3.5 stars (out of 4)
It’s official. On his latest album, “Tempest” (Columbia), Bob Dylan has become Tommy Lee Jones in “No Country for Old Men.”
Like Jones in the Coen brothers’ 2007 film adaptation of Cormac McCarthy’s novel, the 71-year-old Dylan of “Tempest” is surrounded by violence and sudden death. This is no place for tears or sentimentality. He is resigned to how the world is, lawless and degrading. But he does what must be done.
In “No Country for Old Men,” Jones – as the laconic, weathered Texas sheriff – comes to a stark realization: “I always thought when I got older God would sort of come into my life in some way. He didn’t. I don’t blame him. If I was him I’d have the same opinion about me that he does.”
It’s not that the sheriff is necessarily a bad man. It’s just that he’s seen the absolute worst of the world, and he questions if God just got fed up with it one day and left without even a word.
“Tempest” surveys the wreckage. It’s a long, craggy album that drags at the end with two slow-moving dirges. But most of it is an inspired mix of blood and bawdiness.
As with each of the four studio albums he has released since the turn of the century, Dylan self-produces with his excellent band. They’re in roadhouse-after-closing-time mode, situated somewhere along the Mississippi in the early ‘50s, steeped in the blues, country, early rock ‘n’ roll and gospel, the string bands and small jazz combos of the 78-rpm era.
“Duquesne Whistle” pushes the gin joint’s inebriated occupants onto the dancefloor for one last fling, a vaudeville-style tune with upright bass and brushed drums. Dylan’s lyrics dance too, flirting with loaded images. The train whistle “blowing like the sky is going to blow apart” euphemistically refers to lovemaking so wicked it could drive the narrator to his grave.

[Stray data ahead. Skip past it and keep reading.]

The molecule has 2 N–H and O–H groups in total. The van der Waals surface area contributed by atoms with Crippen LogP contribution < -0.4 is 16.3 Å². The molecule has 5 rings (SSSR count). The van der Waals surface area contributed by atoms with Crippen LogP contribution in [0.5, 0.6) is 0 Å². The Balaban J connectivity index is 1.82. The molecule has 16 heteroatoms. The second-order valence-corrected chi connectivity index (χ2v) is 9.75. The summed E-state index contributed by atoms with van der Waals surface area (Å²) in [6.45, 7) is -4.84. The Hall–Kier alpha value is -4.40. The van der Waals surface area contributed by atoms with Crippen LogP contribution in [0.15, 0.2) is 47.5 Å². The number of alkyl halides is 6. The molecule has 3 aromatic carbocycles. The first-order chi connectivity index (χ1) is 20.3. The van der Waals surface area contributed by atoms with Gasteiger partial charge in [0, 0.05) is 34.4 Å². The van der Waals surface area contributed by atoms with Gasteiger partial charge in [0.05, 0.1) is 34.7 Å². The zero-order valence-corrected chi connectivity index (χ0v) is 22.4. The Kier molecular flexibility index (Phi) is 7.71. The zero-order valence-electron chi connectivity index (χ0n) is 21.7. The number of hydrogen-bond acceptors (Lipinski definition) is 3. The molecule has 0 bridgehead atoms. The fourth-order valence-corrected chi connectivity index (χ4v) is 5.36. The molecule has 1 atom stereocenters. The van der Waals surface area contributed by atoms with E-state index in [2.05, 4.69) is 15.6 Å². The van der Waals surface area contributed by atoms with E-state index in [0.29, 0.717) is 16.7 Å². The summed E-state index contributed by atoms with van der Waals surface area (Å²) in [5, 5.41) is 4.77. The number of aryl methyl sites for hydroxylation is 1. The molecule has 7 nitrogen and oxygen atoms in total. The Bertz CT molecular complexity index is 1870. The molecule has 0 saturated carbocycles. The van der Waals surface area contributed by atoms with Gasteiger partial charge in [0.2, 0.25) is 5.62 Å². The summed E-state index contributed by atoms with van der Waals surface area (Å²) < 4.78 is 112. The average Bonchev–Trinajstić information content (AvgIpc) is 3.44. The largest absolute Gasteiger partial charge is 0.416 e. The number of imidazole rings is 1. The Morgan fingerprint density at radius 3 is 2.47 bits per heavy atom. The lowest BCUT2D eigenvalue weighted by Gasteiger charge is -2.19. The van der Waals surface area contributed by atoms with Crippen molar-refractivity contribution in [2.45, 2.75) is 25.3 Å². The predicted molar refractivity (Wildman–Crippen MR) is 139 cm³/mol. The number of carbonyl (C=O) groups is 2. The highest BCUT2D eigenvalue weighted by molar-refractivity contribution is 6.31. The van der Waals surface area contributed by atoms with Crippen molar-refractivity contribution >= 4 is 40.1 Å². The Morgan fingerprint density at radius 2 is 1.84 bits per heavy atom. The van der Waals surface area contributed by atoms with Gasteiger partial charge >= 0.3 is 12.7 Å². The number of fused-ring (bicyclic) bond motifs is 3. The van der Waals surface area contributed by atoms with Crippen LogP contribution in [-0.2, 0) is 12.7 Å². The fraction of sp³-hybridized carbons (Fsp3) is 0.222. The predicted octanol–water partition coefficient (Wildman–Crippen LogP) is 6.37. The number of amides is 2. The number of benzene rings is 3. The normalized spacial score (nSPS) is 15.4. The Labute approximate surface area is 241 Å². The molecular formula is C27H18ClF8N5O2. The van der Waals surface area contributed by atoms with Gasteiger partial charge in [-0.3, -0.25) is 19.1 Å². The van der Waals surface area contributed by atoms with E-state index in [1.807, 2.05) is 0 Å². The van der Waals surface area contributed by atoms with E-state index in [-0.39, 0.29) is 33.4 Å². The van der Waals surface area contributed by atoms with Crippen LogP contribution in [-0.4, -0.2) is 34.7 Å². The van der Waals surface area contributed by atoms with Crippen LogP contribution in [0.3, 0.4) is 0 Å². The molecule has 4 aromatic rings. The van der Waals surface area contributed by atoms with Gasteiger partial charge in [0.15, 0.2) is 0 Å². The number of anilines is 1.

Cut to the countryish stroll “Soon After Midnight,” in which the narrator walks home alone, humming a wistful tune about the woman he had for a moment but couldn’t keep. “I’m not afraid of the fury,” he mutters with quiet resolve, “I’ve faced stronger walls than yours.”
“Narrow Way” rides a nagging blues riff and a galloping beat until the breaking point – a road story that works as sexual metaphor and political commentary. “This is hard country to stay alive in,” the irascible narrator growls. “I’m armed to the hilt … you won’t get out of here unscarred.”
He brings the hammer down in the murderous “Pay in Blood” over a guitar riff that Keith Richards might want to cop, and then re-appropriates Muddy Waters’ “Mannish Boy” for the savage “Early Roman Kings.” He indicts gangsters in sharkskin suits “wearing fancy gold rings,” the new ruling class of financiers and robber barons. “Ding-dong daddy, you’re coming up short,” Dylan sneers, “gonna put you on trial in a Sicilian court.”
More chaos: “Tin Angel” creeps through nine minutes of mayhem to finish with a triple murder-suicide. The coldhearted storyteller expands the tale to global proportion on the epic, nearly 14-minute title song. Nothing less than a narrative about the Titanic’s sinking, “Tempest” can be read as something of a state-of-the-disunion fable. Dylan’s voice toggles between agitated rasp and measured narrative, the images meld the horrific into the mundane and back again. The stately fiddle-accented dirge becomes a backdrop for stories of bravery, treachery, desperation, until all disappear beneath the black, icy ocean. But the song never develops momentum – verse after verse without a chorus.
The slow-moving monument is followed by another – the seven-minute ode to John Lennon, “Roll on John.” It scales the album back down to a few words between old friends. “There is no more joy,” Dylan mutters.
Not that he was ever a soothing vocalist, but Dylan’s voice has been in ruins during many of his recent concerts, somewhere between Howlin’ Wolf’s growl and a tubercular wheeze. It’s hard to imagine what newcomers to Dylan’s music might think as they hear that ancient rasp, but it somehow suits the subject matter of these songs. Despite a range that spans a handful of notes on a good day, Dylan is masterful storyteller, by turns murderous, mischievous and tender, sometimes all at once – never more so than in the rueful “Long and Wasted Years,” an engaging melody built on a descending guitar riff. He ruminates on a lost love, and the damage he tries to shake off.
“I think when my back was turned/The whole world behind me burned,” he sings, a beaten-down sheriff in a country he no longer recognizes.